Biochemical analysis of muscle biopsy in overnight fasting patients with severe chronic heart failure

C. Opasich, R. Aquilani, M. Dossena, P. Foppa, M. Catapano, S. Pagani, E. Pasini, R. Ferrari, L. Tavazzi, O. Pastoris

Research output: Contribution to journalArticlepeer-review


To better characterize the role of skeletal muscle in chronic heart failure we studied energetic charge, metabolites and enzyme activity in the energy production pathway. We selected 15 males with severe chronic heart failure (NYHA class III, stable clinical conditions and in normal nutritional status) and seven controls. Controls and patients were submitted to biopsy of the vastus lateralis muscle in resting and fasting conditions. Hormone profiles were also evaluated. Our results showed near normal ATP, ADP and AMP concentrations, but there were substantially more reductions in glycogen (46 ± 5 vs 77 ± 6 μmoles glycosidic units.g-1 fresh tissue) and creatine phosphate (5 ± 1 vs 13 ± 1 μmoles.g-1 fresh tissue) in patients than in We also found a in controls. reduction glycolytic activity (pyruvate kinase 1009 ± 79 vs 1625 ± 26 protein-1), despite normal tricarboxylic acid cycle velocity, an increase in alanine aminotransferase (964 ± 79 vs 425 ± 34 protein-1) and in aspartate aminotransferase (515 ± 44 vs 291 ± 56 protein-1). An increase was also observed in total NADH cytochrome c reductase (128 ± 14 vs 68 ± 5 protein-1), while cytochrome oxidase activity was normal. The cortisol/insulin ratio was slightly elevated (77 ± 4 vs 32 ± 12). In conclusion, normonutritive patients with severe heart failure show an imbalance in the energy production/utilization ratio. The impairment is probably due both to a decrease in production and an increase in consumption of energy owing to greater cellular workload and/or a hypercatabolic state.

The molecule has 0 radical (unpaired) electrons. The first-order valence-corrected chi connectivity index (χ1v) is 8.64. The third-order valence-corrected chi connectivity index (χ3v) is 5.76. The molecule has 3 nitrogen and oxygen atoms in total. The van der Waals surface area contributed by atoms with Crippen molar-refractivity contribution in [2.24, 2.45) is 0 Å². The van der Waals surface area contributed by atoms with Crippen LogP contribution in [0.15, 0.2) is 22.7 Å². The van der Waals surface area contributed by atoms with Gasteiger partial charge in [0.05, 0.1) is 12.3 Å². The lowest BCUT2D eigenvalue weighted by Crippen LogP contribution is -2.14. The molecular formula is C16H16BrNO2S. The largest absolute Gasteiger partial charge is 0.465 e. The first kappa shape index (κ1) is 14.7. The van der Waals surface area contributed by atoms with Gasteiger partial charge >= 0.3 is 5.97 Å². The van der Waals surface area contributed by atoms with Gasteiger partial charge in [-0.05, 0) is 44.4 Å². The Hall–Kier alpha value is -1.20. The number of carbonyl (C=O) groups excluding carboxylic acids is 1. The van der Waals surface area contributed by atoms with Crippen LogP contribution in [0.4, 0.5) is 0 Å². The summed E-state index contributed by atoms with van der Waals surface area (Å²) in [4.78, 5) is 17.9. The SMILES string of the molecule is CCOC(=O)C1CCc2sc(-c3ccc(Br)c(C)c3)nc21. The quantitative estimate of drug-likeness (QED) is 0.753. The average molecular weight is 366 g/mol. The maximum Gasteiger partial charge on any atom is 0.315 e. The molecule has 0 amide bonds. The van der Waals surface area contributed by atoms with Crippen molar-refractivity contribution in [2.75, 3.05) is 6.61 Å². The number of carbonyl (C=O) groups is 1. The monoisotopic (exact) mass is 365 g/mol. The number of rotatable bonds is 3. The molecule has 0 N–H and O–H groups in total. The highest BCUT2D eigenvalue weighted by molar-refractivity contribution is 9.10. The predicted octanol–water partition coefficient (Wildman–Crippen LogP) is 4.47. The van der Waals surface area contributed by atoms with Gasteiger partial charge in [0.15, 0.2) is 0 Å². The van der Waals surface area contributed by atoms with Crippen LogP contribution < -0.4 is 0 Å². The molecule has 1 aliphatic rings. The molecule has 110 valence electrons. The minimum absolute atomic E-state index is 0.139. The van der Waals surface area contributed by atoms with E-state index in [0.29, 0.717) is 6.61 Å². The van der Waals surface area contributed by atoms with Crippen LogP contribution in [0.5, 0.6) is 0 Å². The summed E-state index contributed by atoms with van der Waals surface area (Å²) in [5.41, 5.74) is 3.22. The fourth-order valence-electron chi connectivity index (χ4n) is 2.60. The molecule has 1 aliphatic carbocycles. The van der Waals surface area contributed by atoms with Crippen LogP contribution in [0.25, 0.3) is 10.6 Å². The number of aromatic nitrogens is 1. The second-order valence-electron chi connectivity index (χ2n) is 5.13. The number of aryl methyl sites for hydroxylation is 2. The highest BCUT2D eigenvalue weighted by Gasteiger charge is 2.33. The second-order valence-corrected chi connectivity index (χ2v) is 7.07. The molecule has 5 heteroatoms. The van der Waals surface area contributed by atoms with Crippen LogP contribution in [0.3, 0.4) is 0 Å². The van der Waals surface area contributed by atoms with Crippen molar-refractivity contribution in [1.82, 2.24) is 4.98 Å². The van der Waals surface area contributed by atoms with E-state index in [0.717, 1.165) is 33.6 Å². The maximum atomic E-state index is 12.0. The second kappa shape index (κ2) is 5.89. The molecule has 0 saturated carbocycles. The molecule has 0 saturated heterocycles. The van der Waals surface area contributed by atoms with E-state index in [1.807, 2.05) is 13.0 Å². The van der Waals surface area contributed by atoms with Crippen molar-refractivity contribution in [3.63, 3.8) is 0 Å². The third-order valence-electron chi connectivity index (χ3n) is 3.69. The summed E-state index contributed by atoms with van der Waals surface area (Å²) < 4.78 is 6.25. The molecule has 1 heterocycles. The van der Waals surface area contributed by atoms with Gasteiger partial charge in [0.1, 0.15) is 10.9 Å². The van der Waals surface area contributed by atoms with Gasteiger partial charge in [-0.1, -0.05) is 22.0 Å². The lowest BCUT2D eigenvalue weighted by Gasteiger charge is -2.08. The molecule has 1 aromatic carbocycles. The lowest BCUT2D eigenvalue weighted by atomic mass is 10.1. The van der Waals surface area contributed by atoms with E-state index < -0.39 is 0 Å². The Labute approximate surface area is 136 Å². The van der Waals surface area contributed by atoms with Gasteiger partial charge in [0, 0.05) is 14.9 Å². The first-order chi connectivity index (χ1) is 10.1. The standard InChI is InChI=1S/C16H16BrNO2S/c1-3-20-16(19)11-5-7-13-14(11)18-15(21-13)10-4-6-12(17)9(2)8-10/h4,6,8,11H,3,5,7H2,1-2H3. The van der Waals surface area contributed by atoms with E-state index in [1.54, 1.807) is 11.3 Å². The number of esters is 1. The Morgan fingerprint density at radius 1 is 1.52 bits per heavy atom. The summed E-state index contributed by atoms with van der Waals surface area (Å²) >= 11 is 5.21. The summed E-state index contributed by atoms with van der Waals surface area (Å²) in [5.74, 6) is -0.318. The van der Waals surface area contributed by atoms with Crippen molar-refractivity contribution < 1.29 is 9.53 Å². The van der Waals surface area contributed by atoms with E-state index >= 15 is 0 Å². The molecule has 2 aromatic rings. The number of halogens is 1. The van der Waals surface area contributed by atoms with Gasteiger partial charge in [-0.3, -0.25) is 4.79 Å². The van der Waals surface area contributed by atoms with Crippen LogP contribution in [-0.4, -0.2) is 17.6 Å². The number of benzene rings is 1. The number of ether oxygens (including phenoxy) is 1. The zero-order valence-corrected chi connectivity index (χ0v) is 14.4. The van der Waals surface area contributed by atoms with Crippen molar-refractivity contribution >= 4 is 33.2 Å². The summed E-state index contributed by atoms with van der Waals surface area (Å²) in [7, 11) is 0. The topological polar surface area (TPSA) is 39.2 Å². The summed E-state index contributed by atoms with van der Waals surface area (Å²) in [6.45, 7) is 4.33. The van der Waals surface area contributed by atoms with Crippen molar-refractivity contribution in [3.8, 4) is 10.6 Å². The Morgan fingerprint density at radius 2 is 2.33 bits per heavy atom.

Original languageEnglish
Pages (from-to)1686-1693
Number of pages8
JournalEuropean Heart Journal
Issue number11
Publication statusPublished - 1996


  • Heart failure
  • Muscle metabolism
  • Nutrition

ASJC Scopus subject areas

  • Cardiology and Cardiovascular Medicine


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